Iran said on Thursday that three European states had succumbed to "high school bully" Donald Trump when they triggered a dispute mechanism in a nuclear pact the U.S. president opposes, a step that could eventually lead to reimposing UN sanctions.
The pact, known as the JCPOA, was agreed in 2015 between Tehran and world powers, offering Iran sanctions relief if it curbed its nuclear work. Trump withdrew from the deal in 2018 and reimposed U.S. sanctions, saying he wanted a tougher deal.
Iran has responded by scaling back its compliance with terms of the pact, saying this month it rejected all limits on uranium enrichment, although it says it wants to keep the deal in place.
Britain, France and Germany triggered the accord's dispute mechanism this week. London said it was now time for a "Trump deal" to replace it, while Paris said broad talks were needed.
The Washington Post reported on Wednesday that Washington had threatened to impose a 25% tariff on European automobile imports if the three European capitals did not formally accuse Iran of breaking the nuclear agreement.
"Appeasement confirmed. E3 sold out remnants of #JCPOA to avoid new Trump tariffs. It won't work my friends. You only whet his appetite. Remember your high school bully?" Iranian Foreign Minister Mohammad Javad Zarif wrote on Twitter.
Two European diplomats confirmed Washington had threatened tariffs but said leaders of the three European states had already decided to trigger the mechanism before that.
Another diplomat said Washington risked "discrediting the Europeans, but then Trump doesn't really care about that," adding a U.S. threat to impose tariffs on the Europeans would send a message to Iran that only Washington mattered.
The European Union said on Thursday its top diplomat, Josep Borrell, held "frank" talks with Zarif on the sidelines of a conference in New Delhi.
The Europeans have long opposed Trump's decision to withdraw from the nuclear deal. The dispute mechanism begins a diplomatic process that can end with U.N. sanctions on Iran "snapping back" into place, although the Europeans say that is not their aim.
In announcing the launch of the dispute mechanism, the European powers said they were not backing a U.S. policy of "maximum pressure" on Iran, and they hoped to save the accord.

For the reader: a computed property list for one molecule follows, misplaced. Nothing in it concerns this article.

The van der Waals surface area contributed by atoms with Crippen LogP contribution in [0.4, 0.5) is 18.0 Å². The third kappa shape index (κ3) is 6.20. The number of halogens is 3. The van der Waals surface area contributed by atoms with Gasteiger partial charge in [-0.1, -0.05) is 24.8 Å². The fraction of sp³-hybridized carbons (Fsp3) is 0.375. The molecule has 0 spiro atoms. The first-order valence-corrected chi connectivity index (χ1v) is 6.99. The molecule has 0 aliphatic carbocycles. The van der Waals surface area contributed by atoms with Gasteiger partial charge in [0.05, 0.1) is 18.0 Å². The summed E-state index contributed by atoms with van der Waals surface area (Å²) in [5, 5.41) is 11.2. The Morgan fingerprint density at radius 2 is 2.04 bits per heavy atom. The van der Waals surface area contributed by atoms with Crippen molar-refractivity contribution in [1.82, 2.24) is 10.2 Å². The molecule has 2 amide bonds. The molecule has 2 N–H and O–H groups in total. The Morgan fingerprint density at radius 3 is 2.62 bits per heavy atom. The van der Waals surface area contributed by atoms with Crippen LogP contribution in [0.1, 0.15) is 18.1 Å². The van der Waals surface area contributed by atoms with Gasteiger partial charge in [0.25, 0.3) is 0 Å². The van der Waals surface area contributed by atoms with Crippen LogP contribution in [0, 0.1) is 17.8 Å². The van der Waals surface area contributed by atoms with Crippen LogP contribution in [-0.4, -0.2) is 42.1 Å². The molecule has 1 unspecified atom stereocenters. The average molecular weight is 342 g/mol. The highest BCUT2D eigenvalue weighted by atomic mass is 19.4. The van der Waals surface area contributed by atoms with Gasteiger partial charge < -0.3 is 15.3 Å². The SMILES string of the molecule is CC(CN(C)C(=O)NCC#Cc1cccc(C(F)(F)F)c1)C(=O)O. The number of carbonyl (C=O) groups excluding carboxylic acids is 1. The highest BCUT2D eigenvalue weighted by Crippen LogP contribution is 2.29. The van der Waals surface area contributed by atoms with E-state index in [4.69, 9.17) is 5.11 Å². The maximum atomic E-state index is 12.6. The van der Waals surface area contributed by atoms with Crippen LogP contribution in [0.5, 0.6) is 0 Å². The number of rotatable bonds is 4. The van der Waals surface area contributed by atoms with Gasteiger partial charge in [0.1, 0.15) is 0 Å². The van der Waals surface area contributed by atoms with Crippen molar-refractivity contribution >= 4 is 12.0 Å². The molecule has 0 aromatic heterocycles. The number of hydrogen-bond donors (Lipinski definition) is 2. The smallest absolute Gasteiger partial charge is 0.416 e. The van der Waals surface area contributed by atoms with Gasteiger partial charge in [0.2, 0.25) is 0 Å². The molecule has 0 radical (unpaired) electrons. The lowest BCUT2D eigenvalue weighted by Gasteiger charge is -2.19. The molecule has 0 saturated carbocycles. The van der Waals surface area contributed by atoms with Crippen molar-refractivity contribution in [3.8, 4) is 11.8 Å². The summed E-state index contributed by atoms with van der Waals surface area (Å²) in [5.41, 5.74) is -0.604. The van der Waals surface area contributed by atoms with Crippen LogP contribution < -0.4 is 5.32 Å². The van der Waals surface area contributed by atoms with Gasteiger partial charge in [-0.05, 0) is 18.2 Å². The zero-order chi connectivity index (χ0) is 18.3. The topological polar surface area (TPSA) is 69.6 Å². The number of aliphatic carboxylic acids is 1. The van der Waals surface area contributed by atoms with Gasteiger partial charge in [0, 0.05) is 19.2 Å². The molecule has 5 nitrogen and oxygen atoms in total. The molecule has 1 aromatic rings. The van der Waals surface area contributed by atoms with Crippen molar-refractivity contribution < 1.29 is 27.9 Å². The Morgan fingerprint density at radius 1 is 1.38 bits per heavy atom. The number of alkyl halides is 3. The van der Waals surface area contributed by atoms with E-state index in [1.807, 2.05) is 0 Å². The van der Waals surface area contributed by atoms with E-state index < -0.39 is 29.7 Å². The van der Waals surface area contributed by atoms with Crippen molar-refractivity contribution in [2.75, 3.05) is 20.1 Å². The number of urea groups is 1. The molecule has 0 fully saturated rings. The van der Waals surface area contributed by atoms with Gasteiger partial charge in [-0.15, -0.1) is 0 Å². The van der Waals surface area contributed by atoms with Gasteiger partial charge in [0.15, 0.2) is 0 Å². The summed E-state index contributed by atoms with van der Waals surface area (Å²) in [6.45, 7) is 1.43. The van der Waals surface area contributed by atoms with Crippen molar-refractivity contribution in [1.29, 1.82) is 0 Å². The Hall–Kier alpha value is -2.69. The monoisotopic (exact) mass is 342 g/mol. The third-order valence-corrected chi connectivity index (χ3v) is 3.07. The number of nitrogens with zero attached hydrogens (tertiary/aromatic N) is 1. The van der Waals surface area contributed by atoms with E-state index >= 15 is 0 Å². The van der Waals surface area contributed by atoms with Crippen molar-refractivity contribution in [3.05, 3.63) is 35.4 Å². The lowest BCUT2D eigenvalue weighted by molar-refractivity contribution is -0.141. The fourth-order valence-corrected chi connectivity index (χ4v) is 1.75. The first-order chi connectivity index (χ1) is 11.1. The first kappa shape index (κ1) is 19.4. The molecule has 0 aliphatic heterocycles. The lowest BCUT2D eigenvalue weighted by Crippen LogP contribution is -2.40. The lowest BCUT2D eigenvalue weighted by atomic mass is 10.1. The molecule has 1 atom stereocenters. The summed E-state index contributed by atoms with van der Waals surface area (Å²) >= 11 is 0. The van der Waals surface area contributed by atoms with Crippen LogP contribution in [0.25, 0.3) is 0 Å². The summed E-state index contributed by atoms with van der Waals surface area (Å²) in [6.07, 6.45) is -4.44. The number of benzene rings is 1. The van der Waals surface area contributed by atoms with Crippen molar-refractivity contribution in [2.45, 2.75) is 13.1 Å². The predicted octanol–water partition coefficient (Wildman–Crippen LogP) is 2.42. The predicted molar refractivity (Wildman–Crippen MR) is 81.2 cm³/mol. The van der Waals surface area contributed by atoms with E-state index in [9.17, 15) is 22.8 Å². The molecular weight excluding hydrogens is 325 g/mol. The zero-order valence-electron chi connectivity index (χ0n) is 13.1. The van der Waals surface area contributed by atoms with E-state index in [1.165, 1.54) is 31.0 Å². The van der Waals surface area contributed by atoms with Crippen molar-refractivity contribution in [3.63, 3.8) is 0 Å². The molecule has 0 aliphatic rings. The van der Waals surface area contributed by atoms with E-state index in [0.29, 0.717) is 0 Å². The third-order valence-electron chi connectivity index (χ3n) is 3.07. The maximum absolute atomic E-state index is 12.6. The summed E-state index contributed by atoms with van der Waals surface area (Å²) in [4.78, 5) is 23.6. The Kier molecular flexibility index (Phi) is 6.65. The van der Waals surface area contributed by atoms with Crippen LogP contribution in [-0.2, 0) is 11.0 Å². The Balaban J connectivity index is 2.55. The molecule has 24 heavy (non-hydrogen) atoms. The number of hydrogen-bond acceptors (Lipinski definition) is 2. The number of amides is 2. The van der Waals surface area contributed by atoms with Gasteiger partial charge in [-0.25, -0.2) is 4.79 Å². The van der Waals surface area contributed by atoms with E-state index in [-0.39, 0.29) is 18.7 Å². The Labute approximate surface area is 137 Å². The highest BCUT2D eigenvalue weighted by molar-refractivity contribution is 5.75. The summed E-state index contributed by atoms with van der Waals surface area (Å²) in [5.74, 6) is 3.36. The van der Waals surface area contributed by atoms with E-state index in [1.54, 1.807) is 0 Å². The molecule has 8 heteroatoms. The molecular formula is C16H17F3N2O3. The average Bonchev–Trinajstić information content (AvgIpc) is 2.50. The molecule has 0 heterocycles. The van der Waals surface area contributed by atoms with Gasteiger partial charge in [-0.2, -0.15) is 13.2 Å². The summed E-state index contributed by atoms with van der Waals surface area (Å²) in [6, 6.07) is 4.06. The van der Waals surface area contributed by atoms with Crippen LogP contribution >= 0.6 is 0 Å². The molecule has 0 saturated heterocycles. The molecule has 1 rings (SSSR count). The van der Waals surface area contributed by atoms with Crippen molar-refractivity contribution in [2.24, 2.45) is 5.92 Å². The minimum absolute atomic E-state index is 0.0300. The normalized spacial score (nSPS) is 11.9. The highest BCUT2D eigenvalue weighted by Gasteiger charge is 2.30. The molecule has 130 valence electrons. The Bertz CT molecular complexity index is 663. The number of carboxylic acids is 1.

The nuclear dispute lies at the heart of Iran's long-running standoff with the West that spiraled into open conflict this month when Washington killed an Iranian general in Baghdad and Tehran responded with missile strikes on U.S. targets in Iraq.
While on alert for U.S. reprisals, Iran shot down a civilian airliner by mistake, triggering days of anti-government protests at home. Anger at the state has continued at victims' funerals.
"Death to the dictator," mourners shouted as they buried two victims of the plane disaster in the city of Sanandaj on Thursday, videos posted online showed, referring to Iran's top authority, Supreme Leader Ayatollah Ali Khamenei.
Facing unrest at home and pressure from abroad, Khamenei will deliver a sermon at prayers on Friday, the first time he has addressed the prominent weekly gathering in eight years.
U.S. sanctions have added to Iran's challenges, driving up prices as the currency crumbles in value.
"Pressure has increased on Iran but we continue to progress," President Hassan Rouhani said on Thursday, adding Iran was now enriching more uranium than before the 2015 deal.
Enriched uranium can be used to create material for nuclear warheads. Iran denies Western accusations it wants such weapons and says it wants nuclear material for peaceful purposes.
The U.S. administration has said a new deal should not only cover Iran's nuclear program but also its development of ballistic missiles and activities in the region, where it wields influence via allied militias in Iraq, Syria, Lebanon and Yemen.
Iran has repeatedly said it will not talk with sanctions in place. It has also said it cannot negotiate with Trump who broke U.S. promises by abandoning the previous deal.